Nearly two decades after he started, Fedor Emelianenko remains a relevant figure in mixed martial arts.
He’s no longer the greatest fighter in the world; not close, in fact. He’s 6-4 in his last 10 fights, against decidedly lesser competition than he’d faced during his prime when he was head and shoulders above any other heavyweight.
He got a gift win over Fabio Maldonado in 2016 that was later changed to a draw by the World Mixed Martial Arts Association. If you believe the WMMAA – Who? – he’s 5-4-1 in his last 10. If you believe the Russian MMA Union, he’s 6-4.
Either way, he’s a shell of the man he once was as he prepares to fight Chael Sonnen on Saturday at Bellator 208 in the second round of Bellator’s heavyweight grand prix tournament.
In facing Sonnen, Emelianenko will be meeting a guy who was everything he was not during his prime. Sonnen used his wits and his gift of gab to gain public attention, and though he lost the majority of his most significant bouts, his ability to sell a fight and a willingness to take on all comers has kept him at the fringes of contention for long past his useful shelf life.
Where Sonnen is loud and outlandish, Emelianenko is quiet and reserved. Emelianenko offered precious little Thursday at the Bellator news conference about the fight with Sonnen or the Bellator tournament.
Asked for a reaction to Sonnen’s years-long stream of trash talk, Emelianenko remained placid.
“I understand everything,” he said, sort of implying he’d make Sonnen pay for his words. “There is no necessity to translate.”
Sonnen, though, took the opportunity to help.
“Everybody wants to know what Fedor’s thinking,” Sonnen said as Emelianenko stared ahead expressionless. “I can promise you, he’s up here thinking the same thing you’d be thinking: Why in God’s name did I get on the wrong side of Chael Sonnen?”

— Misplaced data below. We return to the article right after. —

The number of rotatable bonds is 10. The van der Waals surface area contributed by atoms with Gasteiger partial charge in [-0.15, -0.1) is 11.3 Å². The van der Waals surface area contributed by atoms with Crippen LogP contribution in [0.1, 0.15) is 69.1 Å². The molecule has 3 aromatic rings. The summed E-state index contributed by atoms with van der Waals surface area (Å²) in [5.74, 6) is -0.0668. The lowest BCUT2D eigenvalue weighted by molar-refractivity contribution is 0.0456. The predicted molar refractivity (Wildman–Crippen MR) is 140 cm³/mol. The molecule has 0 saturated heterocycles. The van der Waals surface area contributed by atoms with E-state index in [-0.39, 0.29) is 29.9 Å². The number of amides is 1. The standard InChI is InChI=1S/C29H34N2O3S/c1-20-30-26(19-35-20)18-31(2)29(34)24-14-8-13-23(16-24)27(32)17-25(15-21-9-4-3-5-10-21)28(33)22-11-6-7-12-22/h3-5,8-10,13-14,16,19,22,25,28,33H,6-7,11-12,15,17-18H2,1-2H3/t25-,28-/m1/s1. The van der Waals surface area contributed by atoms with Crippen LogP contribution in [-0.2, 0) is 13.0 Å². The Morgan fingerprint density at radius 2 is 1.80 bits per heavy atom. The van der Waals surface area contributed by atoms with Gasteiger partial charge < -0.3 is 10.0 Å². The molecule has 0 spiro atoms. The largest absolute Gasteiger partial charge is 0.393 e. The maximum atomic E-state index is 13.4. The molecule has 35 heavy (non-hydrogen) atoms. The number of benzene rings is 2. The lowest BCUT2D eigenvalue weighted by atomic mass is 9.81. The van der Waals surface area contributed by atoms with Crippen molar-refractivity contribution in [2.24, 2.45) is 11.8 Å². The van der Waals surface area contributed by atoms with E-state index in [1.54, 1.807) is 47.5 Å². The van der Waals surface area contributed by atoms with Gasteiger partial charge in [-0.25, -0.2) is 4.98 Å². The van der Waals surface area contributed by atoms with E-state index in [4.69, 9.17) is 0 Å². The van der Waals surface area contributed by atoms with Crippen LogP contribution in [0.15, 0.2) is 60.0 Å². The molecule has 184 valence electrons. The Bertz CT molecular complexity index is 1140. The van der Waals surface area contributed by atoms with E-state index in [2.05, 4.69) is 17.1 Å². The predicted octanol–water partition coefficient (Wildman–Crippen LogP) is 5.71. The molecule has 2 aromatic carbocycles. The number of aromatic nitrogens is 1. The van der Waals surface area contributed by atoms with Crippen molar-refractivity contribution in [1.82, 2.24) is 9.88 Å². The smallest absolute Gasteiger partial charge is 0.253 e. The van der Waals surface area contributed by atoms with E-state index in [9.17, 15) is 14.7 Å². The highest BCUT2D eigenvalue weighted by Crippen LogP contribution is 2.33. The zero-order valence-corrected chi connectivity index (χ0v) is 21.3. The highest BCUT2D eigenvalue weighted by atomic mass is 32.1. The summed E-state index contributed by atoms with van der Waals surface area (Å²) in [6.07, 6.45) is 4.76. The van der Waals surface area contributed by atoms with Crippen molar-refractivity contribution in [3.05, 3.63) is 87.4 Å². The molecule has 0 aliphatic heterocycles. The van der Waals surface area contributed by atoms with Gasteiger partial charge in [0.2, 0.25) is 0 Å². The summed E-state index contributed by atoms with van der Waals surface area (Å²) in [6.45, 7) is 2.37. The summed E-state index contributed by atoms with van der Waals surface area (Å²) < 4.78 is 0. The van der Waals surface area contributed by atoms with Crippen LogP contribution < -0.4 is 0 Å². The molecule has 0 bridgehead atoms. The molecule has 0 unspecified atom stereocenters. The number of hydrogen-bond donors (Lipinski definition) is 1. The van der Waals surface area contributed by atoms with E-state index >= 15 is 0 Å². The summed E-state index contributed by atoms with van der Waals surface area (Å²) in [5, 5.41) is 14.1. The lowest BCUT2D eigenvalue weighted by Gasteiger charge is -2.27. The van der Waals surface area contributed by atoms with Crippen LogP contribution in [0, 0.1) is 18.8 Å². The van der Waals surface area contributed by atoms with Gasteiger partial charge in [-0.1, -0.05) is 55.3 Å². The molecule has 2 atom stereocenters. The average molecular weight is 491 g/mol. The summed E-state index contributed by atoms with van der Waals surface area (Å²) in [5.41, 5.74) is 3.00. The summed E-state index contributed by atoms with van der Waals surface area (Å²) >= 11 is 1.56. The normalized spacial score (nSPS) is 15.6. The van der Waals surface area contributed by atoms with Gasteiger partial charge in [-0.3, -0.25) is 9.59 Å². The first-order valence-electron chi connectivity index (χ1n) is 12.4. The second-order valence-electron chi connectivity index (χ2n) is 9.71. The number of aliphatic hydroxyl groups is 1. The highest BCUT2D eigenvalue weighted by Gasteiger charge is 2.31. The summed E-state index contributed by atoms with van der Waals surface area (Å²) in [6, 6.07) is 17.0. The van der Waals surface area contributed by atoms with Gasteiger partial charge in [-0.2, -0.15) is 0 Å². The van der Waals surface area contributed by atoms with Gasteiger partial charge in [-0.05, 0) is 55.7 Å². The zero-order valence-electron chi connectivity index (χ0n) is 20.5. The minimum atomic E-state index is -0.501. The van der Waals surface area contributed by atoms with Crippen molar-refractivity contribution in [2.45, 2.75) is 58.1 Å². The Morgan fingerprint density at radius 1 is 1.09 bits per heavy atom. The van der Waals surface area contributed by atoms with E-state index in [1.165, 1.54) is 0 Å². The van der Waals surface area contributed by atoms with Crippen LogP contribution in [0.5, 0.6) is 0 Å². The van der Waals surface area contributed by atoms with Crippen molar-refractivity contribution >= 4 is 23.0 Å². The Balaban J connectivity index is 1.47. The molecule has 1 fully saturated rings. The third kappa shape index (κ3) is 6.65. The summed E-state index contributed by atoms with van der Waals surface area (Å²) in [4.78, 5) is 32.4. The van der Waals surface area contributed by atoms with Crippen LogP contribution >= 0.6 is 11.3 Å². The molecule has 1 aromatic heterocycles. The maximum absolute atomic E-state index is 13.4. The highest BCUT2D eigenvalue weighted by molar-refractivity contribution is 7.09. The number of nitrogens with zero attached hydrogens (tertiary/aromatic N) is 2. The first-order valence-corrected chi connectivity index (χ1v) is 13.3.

Emelianenko will be the latest stop on the Sonnen Senior Tour he’s been on since joining Bellator. Sonnen, who nearly won the UFC middleweight title only to tap to a last-minute submission from Anderson Silva at UFC 117, will be facing his fourth consecutive opponent 39 or older.
Tito Ortiz submitted Sonnen in Sonnen’s Bellator debut when Ortiz was two days shy of his 42nd birthday. Sonnen defeated Wanderlei Silva on June 24, 2017, when Silva was days away from his 41st birthday. And he is coming off a Jan. 20 victory in the tournament’s opening round over Quinton “Rampage” Jackson, who was 39 when they fought.
Emelianenko turned 42 last month.
A win over Emelianenko would improbably put Sonnen on the verge of the Bellator heavyweight title. He’d meet the winner of Friday’s bout at Bellator 207 between Ryan Bader and Matt Mitrione for the grand prix championship.
It would be a remarkable feat by Sonnen, who was 1-4 in his last five UFC fights before being suspended because of drug-test failures.
Sonnen, typically, hyped that up when asked if he felt Emelianenko is the best heavyweight ever.
“I think Fedor’s great,” Sonnen said. “A lot of people say he’s the best heavyweight of all-time. I’m one of those people, but the best heavyweight of all time is about to take on the best fighter of all time.”
Sonnen has never won a major championship. Counting WEC and UFC, Sonnen was 0-4 in championship matches, losing twice to Anderson Silva and once apiece to Jon Jones and Paulo Filho.
It would have been unthinkable a decade ago to pair the men, when Sonnen was a middleweight trying to make his mark and Emelianenko was in the midst of a lengthy winning streak.
But now, it’s not such a stretch. The only real advantage Emelianenko brings to the cage with him against Sonnen is punching power. Sonnen’s shown over the years an ability to neutralize power, and if he can get Emelianenko off his feet, the fight will change dramatically.
“I had one face-off with Fedor and he was shorter than me,” Sonnen said. “More than anything for me, Fedor brings a power I’ve never had to deal with before. I’ve been stunned at how hard he can hit, particularly with his right hand. That’s the biggest obstacle I’m going to have to deal with. I think he can get a takedown, [and] I don’t think he can keep me down. The biggest standout I’ve seen from him is his explosive power.”
It’s that power that continues to keep Emelianenko relevant. It’s why Bellator president Scott Coker goes to the Fedor well repeatedly, because he knows that MMA fans love KOs and few deliver those like Emelianenko.
It will be a huge upset if the Emelianenko-Sonnen winner defeats the Bader-Mitrione winner, so this is probably the swan song at (or near) the top for both of them.
It could also be the last appearance of one of the sport’s greatest stars. That, more than any expectation of a dynamic performance, is more than enough reason to watch.
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